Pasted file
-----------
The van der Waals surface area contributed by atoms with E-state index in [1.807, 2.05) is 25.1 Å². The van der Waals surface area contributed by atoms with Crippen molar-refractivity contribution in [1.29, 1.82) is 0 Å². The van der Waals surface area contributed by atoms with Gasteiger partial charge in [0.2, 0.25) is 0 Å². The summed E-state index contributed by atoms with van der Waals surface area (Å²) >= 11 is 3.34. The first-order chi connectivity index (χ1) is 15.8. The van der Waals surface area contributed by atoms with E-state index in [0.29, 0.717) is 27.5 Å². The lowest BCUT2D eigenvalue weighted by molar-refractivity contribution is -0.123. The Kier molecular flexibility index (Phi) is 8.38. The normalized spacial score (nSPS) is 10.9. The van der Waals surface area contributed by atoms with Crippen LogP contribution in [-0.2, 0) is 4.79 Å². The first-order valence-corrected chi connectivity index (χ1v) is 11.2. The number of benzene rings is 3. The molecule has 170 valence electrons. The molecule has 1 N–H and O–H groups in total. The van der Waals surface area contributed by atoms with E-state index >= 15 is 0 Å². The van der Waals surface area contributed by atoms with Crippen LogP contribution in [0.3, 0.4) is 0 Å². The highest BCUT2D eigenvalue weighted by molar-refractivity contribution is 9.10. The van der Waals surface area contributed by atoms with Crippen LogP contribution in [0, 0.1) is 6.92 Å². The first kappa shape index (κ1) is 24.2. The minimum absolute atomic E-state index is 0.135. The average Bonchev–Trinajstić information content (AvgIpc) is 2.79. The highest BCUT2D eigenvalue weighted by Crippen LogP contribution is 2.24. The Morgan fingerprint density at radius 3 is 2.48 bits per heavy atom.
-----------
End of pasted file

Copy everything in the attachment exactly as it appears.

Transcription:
The van der Waals surface area contributed by atoms with E-state index in [1.807, 2.05) is 25.1 Å². The van der Waals surface area contributed by atoms with Crippen molar-refractivity contribution in [1.29, 1.82) is 0 Å². The van der Waals surface area contributed by atoms with Gasteiger partial charge in [0.2, 0.25) is 0 Å². The summed E-state index contributed by atoms with van der Waals surface area (Å²) >= 11 is 3.34. The first-order chi connectivity index (χ1) is 15.8. The van der Waals surface area contributed by atoms with E-state index in [0.29, 0.717) is 27.5 Å². The lowest BCUT2D eigenvalue weighted by molar-refractivity contribution is -0.123. The Kier molecular flexibility index (Phi) is 8.38. The normalized spacial score (nSPS) is 10.9. The van der Waals surface area contributed by atoms with Crippen LogP contribution in [-0.2, 0) is 4.79 Å². The first-order valence-corrected chi connectivity index (χ1v) is 11.2. The number of benzene rings is 3. The molecule has 170 valence electrons. The molecule has 1 N–H and O–H groups in total. The van der Waals surface area contributed by atoms with E-state index >= 15 is 0 Å². The van der Waals surface area contributed by atoms with Crippen LogP contribution in [0.3, 0.4) is 0 Å². The highest BCUT2D eigenvalue weighted by molar-refractivity contribution is 9.10. The van der Waals surface area contributed by atoms with Crippen LogP contribution in [0, 0.1) is 6.92 Å². The first kappa shape index (κ1) is 24.2. The minimum absolute atomic E-state index is 0.135. The average Bonchev–Trinajstić information content (AvgIpc) is 2.79. The highest BCUT2D eigenvalue weighted by Crippen LogP contribution is 2.24. The Morgan fingerprint density at radius 3 is 2.48 bits per heavy atom.